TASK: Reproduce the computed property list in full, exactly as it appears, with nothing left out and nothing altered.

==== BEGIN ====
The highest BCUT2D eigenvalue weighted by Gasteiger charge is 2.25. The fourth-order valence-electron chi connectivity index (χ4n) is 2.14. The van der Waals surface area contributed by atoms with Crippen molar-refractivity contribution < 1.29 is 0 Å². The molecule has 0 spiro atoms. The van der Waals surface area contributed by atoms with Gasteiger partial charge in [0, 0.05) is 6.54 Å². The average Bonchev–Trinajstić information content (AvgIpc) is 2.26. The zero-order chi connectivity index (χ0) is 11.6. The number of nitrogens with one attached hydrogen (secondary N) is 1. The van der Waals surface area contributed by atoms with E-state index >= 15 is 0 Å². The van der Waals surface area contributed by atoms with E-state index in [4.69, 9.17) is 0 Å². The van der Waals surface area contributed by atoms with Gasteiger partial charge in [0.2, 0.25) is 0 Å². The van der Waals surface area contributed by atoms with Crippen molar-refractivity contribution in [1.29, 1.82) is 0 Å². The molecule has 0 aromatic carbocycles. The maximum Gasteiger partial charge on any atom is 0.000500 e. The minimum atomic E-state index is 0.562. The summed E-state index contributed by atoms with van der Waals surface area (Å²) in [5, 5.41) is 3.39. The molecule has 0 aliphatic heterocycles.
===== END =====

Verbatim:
The highest BCUT2D eigenvalue weighted by Gasteiger charge is 2.25. The fourth-order valence-electron chi connectivity index (χ4n) is 2.14. The van der Waals surface area contributed by atoms with Crippen molar-refractivity contribution < 1.29 is 0 Å². The molecule has 0 spiro atoms. The van der Waals surface area contributed by atoms with Gasteiger partial charge in [0, 0.05) is 6.54 Å². The average Bonchev–Trinajstić information content (AvgIpc) is 2.26. The zero-order chi connectivity index (χ0) is 11.6. The number of nitrogens with one attached hydrogen (secondary N) is 1. The van der Waals surface area contributed by atoms with E-state index >= 15 is 0 Å². The van der Waals surface area contributed by atoms with E-state index in [4.69, 9.17) is 0 Å². The van der Waals surface area contributed by atoms with Gasteiger partial charge in [0.2, 0.25) is 0 Å². The van der Waals surface area contributed by atoms with Crippen molar-refractivity contribution in [1.29, 1.82) is 0 Å². The molecule has 0 aromatic carbocycles. The maximum Gasteiger partial charge on any atom is 0.000500 e. The minimum atomic E-state index is 0.562. The summed E-state index contributed by atoms with van der Waals surface area (Å²) in [5, 5.41) is 3.39. The molecule has 0 aliphatic heterocycles.